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I've been tasked with writing scripts to interact with Nexus/Maven. The files I'm working with in Maven are XML files placed there with the specific idea that they would be used by shell scripts. Essentially, the files are configurations for another application.

I've already completed the scripts to pull the files from the repositories, but I'm having problems with putting files into the repositories. To pull the files, I'm using the plugin dependency:get.

What I need is more or less the opposite of that plugin. One that will update the repository with new versions of a file. I think that "mvn deploy:deploy-file" is what I need to use. Will that work?

If so, then the next problem I have is that I can't seem to figure out how to set up the authorization. I have a settings file with a server defined that has the correct authorization information in it, but the link between the server and the repository (or URL?) is missing and the authorization isn't being performed correctly.

How do I connect the repository URL to the server info in the settings.xml file so that mvn will be authorized to perform the correct actions? (I don't know where the .pom file is for Maven, and may not have permissions to alter it.)

Thanks,

Sean.

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2 Answers 2

deploy:deploy-file is correct. Use it with -Durl=http://repo:port/path, -DrepositoryId=server-whatever. Your settings.xml needs to contain

 <servers>
    <server>
      <id>server-whatever</id>
      <username>demo</username>
      <password>demo</password>
    </server>
  </servers>

where the server ID server-whatever matches the repositoryId parameter.

Having said that, I'd question the appropriateness of Maven for this. It's designed for binary artifaccts rather than configuration.

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The bad news is that I had all that beforehand. Here's my mvn call:mvn -s <path-to>/settings.xml deploy:deploy-file -Durl=mymavenrepo -DrepositoryId=myrepoid -DgroupId=groud-id -DartifactId=filename.xml -Dversion=1.0.2 -Dpackaging=xml -Dfile=filename.xml. –  Sean Aug 13 '12 at 13:40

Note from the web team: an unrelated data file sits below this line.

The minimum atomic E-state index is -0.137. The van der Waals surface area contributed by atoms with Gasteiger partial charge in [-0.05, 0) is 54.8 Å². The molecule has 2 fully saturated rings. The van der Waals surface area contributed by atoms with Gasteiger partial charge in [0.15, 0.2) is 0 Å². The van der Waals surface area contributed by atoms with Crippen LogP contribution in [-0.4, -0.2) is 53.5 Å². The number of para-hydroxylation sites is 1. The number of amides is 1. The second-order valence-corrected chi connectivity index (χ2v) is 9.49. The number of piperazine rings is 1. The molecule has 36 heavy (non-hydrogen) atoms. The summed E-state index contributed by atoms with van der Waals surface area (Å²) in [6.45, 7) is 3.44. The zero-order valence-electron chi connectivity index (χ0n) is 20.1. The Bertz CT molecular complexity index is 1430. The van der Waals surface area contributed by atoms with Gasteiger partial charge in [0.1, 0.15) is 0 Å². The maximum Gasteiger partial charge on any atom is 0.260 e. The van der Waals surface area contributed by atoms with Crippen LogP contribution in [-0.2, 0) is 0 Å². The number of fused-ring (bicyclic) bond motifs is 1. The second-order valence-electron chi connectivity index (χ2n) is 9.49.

My server section is almost as you suggested, with the repositoryId being the same as the one defined in the command line. The differences in the server section are the additions of 'filepermissions' and 'directorypermissions'. Yet I'm still getting an auth error. Any ideas? –  Sean Aug 13 '12 at 13:46
    
Can you use Wireshark to sniff the HTTP traffic? –  artbristol Aug 13 '12 at 13:54
    
I have a feeling if I tried to sniff network traffic here security would be all over me. While I might be able to get away with it, I really don't want to take a chance. Sniffing the network is the kind of thing that can get contractors fired... –  Sean Aug 13 '12 at 17:40
    
Could it be a version problem? In using the dependency:get plugin, I had a problem that was solved when I used a later version of the plugin. –  Sean Aug 13 '12 at 19:20
up vote 0 down vote accepted

The problem turned out to be in the -Durl option.

When using the dependency:get plugin, the URL was something like:

-Durl=http://companymavenrepo

And that worked fine for the dependency plugin.

However, that's not sufficient when trying to put things into the repository using the deploy plugin. The URL has to contain the maven server and the exact repository of where to place the artifact. (My terminology might be off.) I went to our Nexus/Sonatype webpage, looked at the exact repository where the artifact was stored, then used something like this:

-Durl=http://companymavenrepo/nexus/content/repositories/this_maven_repo

That solved the authorization problem, and I was able to add the file into the repository without issue.

(This might have been easier for other to see had I posted both mvn command lines I was trying to use. On the other hand, it also seems reasonable that when you use the -Durl option with a specific value in one command line and it works that it will work unchanged in another command line.)

Sean.

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